Economic recession--Evangelical boom?

The Times' Paul Vitello had an interesting piece yesterday on how churches are seeing a surge in attendance as the economy tanks. But it is mainly the "enthusiastic" denominations of Evangelicalism and Pentecostalism that are doing well. Even Jehovah's Witnesses are doing more door-knocking because out-of-work folks are at home:

A recent spot check of some large Roman Catholic parishes and mainline Protestant churches around the nation indicated attendance increases there, too. But they were nowhere near as striking as those reported by congregations describing themselves as evangelical, a term generally applied to churches that stress the literal authority of Scripture and the importance of personal conversion, or being born again.Part of the evangelicals new excitement is rooted in a communal belief that the big Christian revivals of the 19th century, known as the second and third Great Awakenings, were touched off by economic panics. Historians of religion do not buy it, but the notion has always lived in the lore of evangelism, said Tony Carnes, a sociologist who studies religion.A study last year may lend some credence to the legend. In Praying for Recession: The Business Cycle and Protestant Religiosity in the United States, David Beckworth, an assistant professor of economics at Texas State University, looked at long-established trend lines showing the growth of evangelical congregations and the decline of mainline churches and found a more telling detail: During each recession cycle between 1968 and 2004, the rate of growth in evangelical churches jumped by 50 percent. By comparison, mainline Protestant churches continued their decline during recessions, though a bit more slowly.The little-noticed study began receiving attention from some preachers in September, when the stock market began its free fall. With the swelling attendance they were seeing, and a sense that worldwide calamities come along only once in an evangelists lifetime, the study has encouraged some to think big.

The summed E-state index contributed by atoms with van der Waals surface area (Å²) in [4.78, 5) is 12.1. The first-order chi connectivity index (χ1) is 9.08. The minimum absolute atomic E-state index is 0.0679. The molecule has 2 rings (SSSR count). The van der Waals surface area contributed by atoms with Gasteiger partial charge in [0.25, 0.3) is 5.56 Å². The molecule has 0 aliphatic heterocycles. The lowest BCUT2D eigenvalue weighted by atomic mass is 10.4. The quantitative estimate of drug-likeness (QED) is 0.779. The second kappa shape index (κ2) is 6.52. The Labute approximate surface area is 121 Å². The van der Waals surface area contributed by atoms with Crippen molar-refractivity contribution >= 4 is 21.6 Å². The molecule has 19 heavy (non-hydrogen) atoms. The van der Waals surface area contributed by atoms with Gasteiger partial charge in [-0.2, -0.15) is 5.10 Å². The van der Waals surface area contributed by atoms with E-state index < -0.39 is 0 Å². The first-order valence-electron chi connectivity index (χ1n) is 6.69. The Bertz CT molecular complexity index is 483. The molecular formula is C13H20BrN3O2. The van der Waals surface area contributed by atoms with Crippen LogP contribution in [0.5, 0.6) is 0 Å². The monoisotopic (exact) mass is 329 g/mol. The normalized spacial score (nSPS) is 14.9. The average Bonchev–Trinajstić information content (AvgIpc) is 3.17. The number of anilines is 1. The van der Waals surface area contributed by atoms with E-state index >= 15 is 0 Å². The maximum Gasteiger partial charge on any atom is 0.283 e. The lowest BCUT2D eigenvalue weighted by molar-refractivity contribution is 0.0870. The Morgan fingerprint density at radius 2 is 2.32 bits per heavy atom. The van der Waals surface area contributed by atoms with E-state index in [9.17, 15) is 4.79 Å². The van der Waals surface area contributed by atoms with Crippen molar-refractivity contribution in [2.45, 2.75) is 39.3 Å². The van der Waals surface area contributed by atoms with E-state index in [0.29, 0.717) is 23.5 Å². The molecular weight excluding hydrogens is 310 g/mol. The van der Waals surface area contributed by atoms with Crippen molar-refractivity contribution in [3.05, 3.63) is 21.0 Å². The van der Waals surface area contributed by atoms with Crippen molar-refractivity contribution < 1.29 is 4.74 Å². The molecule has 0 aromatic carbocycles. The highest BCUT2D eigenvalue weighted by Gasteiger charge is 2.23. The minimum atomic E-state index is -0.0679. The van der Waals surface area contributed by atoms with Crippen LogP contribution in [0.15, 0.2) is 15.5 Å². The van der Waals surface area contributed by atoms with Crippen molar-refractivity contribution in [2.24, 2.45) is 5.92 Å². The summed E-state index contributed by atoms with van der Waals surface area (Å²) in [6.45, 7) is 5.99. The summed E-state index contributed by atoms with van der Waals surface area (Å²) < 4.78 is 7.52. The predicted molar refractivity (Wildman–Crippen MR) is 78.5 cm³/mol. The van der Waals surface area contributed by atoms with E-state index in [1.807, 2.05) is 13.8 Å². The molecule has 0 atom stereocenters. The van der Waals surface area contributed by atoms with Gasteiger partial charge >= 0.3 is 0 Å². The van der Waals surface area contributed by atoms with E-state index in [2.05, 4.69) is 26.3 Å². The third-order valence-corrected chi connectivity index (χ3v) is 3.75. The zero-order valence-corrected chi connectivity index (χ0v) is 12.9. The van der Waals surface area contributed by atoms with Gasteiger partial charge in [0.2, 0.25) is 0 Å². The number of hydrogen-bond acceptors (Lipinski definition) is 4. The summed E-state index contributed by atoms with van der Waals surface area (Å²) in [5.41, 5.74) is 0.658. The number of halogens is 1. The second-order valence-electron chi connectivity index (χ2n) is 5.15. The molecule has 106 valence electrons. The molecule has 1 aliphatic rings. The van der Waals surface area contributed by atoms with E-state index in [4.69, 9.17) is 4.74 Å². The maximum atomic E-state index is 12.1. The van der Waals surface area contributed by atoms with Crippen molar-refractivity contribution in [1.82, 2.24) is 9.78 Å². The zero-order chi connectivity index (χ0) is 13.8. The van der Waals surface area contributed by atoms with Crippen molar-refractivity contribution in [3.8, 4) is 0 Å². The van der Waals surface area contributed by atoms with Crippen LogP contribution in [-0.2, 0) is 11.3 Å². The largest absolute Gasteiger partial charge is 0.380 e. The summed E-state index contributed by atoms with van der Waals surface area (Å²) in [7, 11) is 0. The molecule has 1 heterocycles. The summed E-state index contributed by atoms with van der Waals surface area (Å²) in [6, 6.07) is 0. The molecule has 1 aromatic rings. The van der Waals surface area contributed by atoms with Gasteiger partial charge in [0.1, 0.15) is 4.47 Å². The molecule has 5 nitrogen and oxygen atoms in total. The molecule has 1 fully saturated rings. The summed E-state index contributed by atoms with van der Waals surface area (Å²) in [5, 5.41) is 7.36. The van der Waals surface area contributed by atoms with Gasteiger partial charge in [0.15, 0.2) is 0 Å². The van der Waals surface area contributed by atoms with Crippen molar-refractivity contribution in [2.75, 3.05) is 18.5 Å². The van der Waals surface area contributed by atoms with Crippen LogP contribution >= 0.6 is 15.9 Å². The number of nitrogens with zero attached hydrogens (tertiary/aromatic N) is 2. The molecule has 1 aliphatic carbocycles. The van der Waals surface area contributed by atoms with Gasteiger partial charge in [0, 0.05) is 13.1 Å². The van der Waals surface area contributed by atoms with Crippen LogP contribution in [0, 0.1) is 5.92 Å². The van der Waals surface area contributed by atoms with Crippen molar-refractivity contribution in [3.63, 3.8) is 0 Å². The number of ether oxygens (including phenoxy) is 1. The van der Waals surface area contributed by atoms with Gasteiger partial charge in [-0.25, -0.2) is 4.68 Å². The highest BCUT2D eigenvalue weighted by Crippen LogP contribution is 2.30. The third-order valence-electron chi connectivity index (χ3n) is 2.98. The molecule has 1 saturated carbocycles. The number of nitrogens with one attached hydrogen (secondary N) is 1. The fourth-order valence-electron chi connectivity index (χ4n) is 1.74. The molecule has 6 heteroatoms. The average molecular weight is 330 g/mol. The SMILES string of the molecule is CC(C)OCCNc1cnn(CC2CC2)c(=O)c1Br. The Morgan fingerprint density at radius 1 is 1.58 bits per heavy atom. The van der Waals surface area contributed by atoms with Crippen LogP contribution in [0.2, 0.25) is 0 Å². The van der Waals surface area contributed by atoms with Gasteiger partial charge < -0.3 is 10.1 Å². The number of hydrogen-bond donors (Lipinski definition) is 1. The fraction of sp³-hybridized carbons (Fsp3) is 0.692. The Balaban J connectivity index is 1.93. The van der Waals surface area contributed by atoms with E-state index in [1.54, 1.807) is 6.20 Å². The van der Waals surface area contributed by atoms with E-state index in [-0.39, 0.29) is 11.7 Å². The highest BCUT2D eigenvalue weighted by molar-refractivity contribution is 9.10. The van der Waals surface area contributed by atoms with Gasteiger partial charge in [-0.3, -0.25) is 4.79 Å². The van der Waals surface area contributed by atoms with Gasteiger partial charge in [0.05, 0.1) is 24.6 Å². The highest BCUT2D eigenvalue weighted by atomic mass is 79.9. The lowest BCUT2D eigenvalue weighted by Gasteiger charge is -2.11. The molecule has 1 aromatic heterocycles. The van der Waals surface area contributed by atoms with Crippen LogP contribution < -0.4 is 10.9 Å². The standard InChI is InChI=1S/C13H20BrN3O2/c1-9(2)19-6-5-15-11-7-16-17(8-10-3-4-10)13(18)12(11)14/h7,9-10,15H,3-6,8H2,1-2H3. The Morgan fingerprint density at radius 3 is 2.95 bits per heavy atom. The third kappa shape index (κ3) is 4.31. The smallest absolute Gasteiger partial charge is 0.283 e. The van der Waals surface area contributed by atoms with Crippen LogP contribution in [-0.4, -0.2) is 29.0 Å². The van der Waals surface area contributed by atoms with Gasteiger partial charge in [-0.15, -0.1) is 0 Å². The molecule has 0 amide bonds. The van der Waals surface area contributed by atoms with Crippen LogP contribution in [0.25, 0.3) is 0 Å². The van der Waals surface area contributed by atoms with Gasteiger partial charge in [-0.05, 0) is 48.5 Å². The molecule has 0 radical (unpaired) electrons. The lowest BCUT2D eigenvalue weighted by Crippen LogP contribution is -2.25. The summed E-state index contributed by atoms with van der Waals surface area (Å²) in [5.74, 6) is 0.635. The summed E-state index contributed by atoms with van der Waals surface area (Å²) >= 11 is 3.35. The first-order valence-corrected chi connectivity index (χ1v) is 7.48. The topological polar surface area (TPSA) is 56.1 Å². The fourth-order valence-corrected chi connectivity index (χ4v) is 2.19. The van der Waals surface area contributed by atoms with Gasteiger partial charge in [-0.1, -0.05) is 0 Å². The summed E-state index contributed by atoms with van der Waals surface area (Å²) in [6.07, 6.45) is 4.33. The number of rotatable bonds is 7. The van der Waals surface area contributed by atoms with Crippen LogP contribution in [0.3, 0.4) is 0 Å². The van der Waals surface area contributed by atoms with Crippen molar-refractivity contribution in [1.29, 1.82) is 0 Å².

Alas, the Protestant ethic--if that's what it is--bites us lazy papists again. Or has it? The Boston Globe reports (hat tip to First Things) that sales of communion wafers are up, though not quite as much as after 9/11. Then again, the little holiday known as Christmas may have something to do with that...

David Gibson is the director of Fordham’s Center on Religion & Culture.

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